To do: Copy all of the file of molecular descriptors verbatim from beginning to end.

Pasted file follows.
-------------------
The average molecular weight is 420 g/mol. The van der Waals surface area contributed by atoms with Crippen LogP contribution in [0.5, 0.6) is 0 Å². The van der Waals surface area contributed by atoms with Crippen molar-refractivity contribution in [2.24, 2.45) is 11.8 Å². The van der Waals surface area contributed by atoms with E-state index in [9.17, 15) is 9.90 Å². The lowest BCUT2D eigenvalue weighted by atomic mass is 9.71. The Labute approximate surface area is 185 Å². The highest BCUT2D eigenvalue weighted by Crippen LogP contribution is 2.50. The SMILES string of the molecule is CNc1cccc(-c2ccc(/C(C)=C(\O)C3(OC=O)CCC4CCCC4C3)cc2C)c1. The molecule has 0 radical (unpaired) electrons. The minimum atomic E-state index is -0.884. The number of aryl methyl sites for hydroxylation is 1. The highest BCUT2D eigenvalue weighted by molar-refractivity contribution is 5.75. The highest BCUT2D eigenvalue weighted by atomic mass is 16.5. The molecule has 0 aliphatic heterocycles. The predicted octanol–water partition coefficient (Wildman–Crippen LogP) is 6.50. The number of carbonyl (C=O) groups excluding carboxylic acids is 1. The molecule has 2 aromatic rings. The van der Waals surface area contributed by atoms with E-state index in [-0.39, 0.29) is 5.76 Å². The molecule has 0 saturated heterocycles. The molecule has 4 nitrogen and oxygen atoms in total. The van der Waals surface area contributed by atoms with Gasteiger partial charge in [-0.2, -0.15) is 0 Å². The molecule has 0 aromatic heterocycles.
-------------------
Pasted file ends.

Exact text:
The average molecular weight is 420 g/mol. The van der Waals surface area contributed by atoms with Crippen LogP contribution in [0.5, 0.6) is 0 Å². The van der Waals surface area contributed by atoms with Crippen molar-refractivity contribution in [2.24, 2.45) is 11.8 Å². The van der Waals surface area contributed by atoms with E-state index in [9.17, 15) is 9.90 Å². The lowest BCUT2D eigenvalue weighted by atomic mass is 9.71. The Labute approximate surface area is 185 Å². The highest BCUT2D eigenvalue weighted by Crippen LogP contribution is 2.50. The SMILES string of the molecule is CNc1cccc(-c2ccc(/C(C)=C(\O)C3(OC=O)CCC4CCCC4C3)cc2C)c1. The molecule has 0 radical (unpaired) electrons. The minimum atomic E-state index is -0.884. The number of aryl methyl sites for hydroxylation is 1. The highest BCUT2D eigenvalue weighted by molar-refractivity contribution is 5.75. The highest BCUT2D eigenvalue weighted by atomic mass is 16.5. The molecule has 0 aliphatic heterocycles. The predicted octanol–water partition coefficient (Wildman–Crippen LogP) is 6.50. The number of carbonyl (C=O) groups excluding carboxylic acids is 1. The molecule has 2 aromatic rings. The van der Waals surface area contributed by atoms with E-state index in [-0.39, 0.29) is 5.76 Å². The molecule has 0 saturated heterocycles. The molecule has 4 nitrogen and oxygen atoms in total. The van der Waals surface area contributed by atoms with Gasteiger partial charge in [-0.2, -0.15) is 0 Å². The molecule has 0 aromatic heterocycles.